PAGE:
"Suppose time is a circle, bending back on itself. The world repeats itself, precisely, endlessly."
Thus begins Einstein's Dreams, the highly acclaimed 1993 novel by author and MIT Professor Alan Lightman. The best-selling work imagines a series of dreams that Albert Einstein might have had around the time he developed his theory of relativity.
These words also open a musical composition inspired by the novel, Songs from "Einstein's Dreams," written by local composer Paul Hoffman. The piece will receive its MIT premiere at a noontime concert on Tuesday, May 15 in Killian Hall by the Silverwood Trio, featuring soprano/flutist Cindy Woolley, a technical assistant in the Department of Biology.
Mr. Hoffman, the trio's pianist, composed Songs from "Einstein's Dreams" last year for the Duxbury (MA) Art Complex when the ensemble was asked to perform a work celebrating the millennium. Both Mr. Hoffman and Ms. Woolley were fans of Professor Lightman's book and thought that it fit in perfectly with the occasion of the millennium, which Mr. Hoffman calls a "celebration of time."
They also thought the book lent itself to musical adaptation because of its poetic style. "The book is almost operatic in form," said Mr. Hoffman, who selected passages from six of the book's 30 dreams for his composition. "The text itself is ripe with poetic imagery," he added.
Professor Lightman says he was "delighted" when he first heard the finished piece performed in October 2000 at the Brookline Library. "The music is beautiful and captures a quality of sadness in the book," said Dr. Lightman, who will attend the May 15 concert.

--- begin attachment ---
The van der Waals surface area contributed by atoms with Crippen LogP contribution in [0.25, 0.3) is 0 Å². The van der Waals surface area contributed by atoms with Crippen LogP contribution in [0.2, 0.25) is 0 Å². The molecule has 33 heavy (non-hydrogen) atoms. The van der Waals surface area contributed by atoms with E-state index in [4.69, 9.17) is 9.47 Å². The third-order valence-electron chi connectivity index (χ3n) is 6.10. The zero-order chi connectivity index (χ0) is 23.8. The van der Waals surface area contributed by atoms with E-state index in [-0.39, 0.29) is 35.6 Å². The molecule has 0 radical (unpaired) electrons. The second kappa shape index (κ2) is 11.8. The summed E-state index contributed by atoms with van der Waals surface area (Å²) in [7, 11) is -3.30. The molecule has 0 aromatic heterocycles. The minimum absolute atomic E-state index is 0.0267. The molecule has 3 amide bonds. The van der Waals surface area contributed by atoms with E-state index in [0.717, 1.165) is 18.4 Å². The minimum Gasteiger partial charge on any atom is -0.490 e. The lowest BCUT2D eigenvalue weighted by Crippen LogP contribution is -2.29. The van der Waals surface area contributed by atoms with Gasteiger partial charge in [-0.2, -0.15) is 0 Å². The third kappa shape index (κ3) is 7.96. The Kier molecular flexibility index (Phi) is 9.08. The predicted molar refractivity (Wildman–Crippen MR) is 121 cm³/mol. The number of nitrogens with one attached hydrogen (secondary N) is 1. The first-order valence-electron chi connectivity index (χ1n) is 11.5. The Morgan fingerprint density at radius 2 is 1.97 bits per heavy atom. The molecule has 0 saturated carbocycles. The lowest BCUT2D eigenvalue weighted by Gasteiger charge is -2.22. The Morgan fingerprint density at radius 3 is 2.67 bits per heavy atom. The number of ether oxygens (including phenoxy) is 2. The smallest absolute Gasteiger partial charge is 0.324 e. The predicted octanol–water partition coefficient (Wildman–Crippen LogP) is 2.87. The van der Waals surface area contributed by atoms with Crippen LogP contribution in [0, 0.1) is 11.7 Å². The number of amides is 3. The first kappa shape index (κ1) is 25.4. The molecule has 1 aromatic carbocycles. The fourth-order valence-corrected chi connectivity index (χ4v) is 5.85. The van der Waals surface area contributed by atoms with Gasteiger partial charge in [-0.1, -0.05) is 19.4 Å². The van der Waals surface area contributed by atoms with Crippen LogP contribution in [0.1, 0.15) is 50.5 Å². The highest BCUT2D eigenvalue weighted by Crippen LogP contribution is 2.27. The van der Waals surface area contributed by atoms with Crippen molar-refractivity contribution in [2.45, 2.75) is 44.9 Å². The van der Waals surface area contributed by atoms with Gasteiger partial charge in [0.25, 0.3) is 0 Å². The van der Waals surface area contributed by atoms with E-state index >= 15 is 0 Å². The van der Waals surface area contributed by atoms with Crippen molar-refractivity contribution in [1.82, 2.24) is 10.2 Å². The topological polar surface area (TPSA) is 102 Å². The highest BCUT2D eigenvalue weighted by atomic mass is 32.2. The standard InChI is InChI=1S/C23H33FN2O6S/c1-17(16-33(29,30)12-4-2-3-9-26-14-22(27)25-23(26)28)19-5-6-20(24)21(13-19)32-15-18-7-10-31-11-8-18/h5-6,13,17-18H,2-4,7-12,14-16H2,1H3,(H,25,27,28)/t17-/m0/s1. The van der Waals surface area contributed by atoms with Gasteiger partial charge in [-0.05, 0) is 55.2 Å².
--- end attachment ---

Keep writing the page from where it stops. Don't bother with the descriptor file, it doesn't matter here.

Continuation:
This is not the first time that Einstein's Dreams has been an inspiration for performing artists, Professor Lightman said. He has received requests for rights to the novel from artists around the world and was able to grant these rights to nearly everyone who asked. There have been "about 10 theatrical productions" of Einstein's Dreams, he said, all of them with a strong dance component (which, he added, is "not something I would have imagined").
The Silverwood Trio also features cellist Walter Halvorsen. The group will include Songs from "Einstein's Dreams" on its first CD, which members plan to record at MIT and release in the fall.
For more information, call x3-2826.
Excerpt from Einstein's Dreams
Suppose time is a circle, bending back on itself. The world repeats itself, precisely, endlessly.
For the most part, people do not know they will live their lives over. Merchants do not know that they will make the same bargain again and again. Politicians are unaware that they will shout from the same lectern an infinite number of times. Parents treasure the first laugh from their child as if they'll never hear it again. Lovers making love the first time undress shyly, show surprise at the supple thigh. How would they know that each secret glimpse, each touch, will be repeated again and again and again?
In the world in which time is a circle, every handshake, every kiss, every birth, every word, repeats precisely.
Einstein's Dreams published by Pantheon Books, NY. Used by permission of the author, c/o Gelfman Schneider Literary Agents, Inc. All rights reserved.
A version of this article appeared in MIT Tech Talk on May 9, 2001.